Interview: Mike Patton

words by Drew Gile | photo by Jay Blakesberg
| Tuesday, June 15th, 2010

Mike Patton is best known for his role as the lead singer of Faith No More and his work with Tomahawk and Fantomas. On his latest release, Mondo Cane, he sings Italian classics backed by a 30-piece orchestra. An artist who is constantly evolving and updating his style, he’s had a major role in more than 15 albums that have been released, he owns his own record label (Ipecac Recordings), has done voice work for films, and has even contributed some creepy vocals for video games, including Left 4 Dead and The Darkness.

Fresh off of a critically acclaimed Coachella appearance, Mike took a moment to talk with Verbicide about how Mondo Cane came together, his fondness for Beyonce, and the extreme work ethic that drives him to keep creating innovative material — time and time again.

I heard this album, Mondo Cane, was in the works years ago. What took so long for it to finally be released? Was it fine-tuning, or music biz bureaucracy?
No, no bureaucracy…I own my own label, and I started my own label to avoid that kind of bullshit — so there was definitely none of that. Basically, just because someone plays a bunch of concerts and records them, it doesn’t mean the record’s going to be out the next week. And, unfortunately, that’s the way the record industry thinks of us, and the way journalists think of us, but you know, I am in the lucky position where I can put out things whenever the fuck I want. I was working on three or four other things at the same time, and this sort of took a backseat.

I took a bunch of live recordings that we did and realized what I wanted to do, which was make a sort of…”illusion” record. Something that was basically based on live recordings, but sounded like a studio recording. That took a lot of time, you know, editing recordings. [I had] three concerts, and I took the best of the best, from bar to bar, from note to note, and second to second. So that was a whole lot of surgery. [I also had to bring] it up to the level where I wanted it to be. I couldn’t, at the time, when we were doing the concerts. We either didn’t have the time or the manpower to recreate all the arrangements and all the ideas that I had. So I took my chance to do that in the studio, and that’s part of the reason the record is coming out now.

Honestly, it didn’t sound like a live album at all; it sounded like you spent years working on it.

Well, then, it sounds like my goal was achieved.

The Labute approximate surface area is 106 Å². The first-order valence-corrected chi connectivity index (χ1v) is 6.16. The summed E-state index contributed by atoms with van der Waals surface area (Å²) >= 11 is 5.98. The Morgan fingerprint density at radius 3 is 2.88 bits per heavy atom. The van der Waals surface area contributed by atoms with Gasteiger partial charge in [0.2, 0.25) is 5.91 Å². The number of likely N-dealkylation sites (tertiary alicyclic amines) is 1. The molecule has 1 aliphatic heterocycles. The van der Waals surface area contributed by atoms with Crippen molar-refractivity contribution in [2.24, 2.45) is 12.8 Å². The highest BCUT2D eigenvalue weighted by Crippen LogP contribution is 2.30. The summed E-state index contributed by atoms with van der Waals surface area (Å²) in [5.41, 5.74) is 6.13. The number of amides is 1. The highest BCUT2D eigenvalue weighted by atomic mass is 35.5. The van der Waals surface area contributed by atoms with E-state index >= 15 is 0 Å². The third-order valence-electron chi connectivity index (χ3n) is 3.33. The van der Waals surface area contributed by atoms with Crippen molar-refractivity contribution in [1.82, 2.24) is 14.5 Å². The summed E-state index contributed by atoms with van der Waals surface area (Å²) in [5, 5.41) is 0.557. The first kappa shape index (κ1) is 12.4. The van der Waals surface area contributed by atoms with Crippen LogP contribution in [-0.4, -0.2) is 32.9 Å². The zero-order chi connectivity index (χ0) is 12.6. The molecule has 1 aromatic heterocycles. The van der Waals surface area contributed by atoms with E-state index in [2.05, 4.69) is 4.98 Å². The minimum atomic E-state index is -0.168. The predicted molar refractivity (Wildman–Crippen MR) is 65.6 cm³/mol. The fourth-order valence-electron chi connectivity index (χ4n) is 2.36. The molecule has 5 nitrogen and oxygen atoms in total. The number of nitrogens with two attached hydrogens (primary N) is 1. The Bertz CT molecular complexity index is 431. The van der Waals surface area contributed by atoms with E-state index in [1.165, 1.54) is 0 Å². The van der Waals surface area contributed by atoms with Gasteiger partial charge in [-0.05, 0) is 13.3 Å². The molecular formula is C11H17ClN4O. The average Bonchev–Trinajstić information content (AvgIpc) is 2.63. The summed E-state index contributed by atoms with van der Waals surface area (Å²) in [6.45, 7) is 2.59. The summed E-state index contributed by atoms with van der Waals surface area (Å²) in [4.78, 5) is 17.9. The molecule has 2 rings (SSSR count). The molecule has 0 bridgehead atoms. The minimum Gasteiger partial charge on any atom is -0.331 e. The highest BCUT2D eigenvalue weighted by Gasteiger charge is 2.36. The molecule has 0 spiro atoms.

What gave you the idea, or what series of interactions, led to this project being done with a full orchestra?
Well, it was a series of circumstances. When I first had the impudence to do this, I thought I would be doing it with a five-piece band, and I would just do it around town in Rome and just be done with it. And that just didn’t…well, I threw it against the wall and it just didn’t stick.

I moved on to other things, and many years later I got this opportunity to work with a full orchestra, thanks to this great festival that’s in Bologna, Italy called Angelica. This friend of Mossimo, who is an old friend, said, “Hey, I got this orchestra available for this festival. If you want to write something I would love to have you do it.” And, of course, I am, like, full wood. (laughter) I say, “Oh my god, I would love to do this. I’ve always wanted to do this.” It was a really exciting proposition.

I had a few different ideas, and I kind of threw them off [Mossimo’s] back. He sort of had the power to green light whatever project they wanted to do, and the one they liked this the best was this one.

It was a long time coming. I fell in love with this music many, many years before when I was living in Italy. I had the chance — one of those rare opportunities where you get a chance to realize something, on a grandiose scale; [something] you might have thought about 10 or 15 years before. I felt really lucky to be able to realize it.

Of the songs you covered on the Mondo Cane album, would you say you have a favorite amongst the originals?
Of the originals, no, not really. Although I really respect the originals, I consider them mine a little bit, at this point.

Well, you should.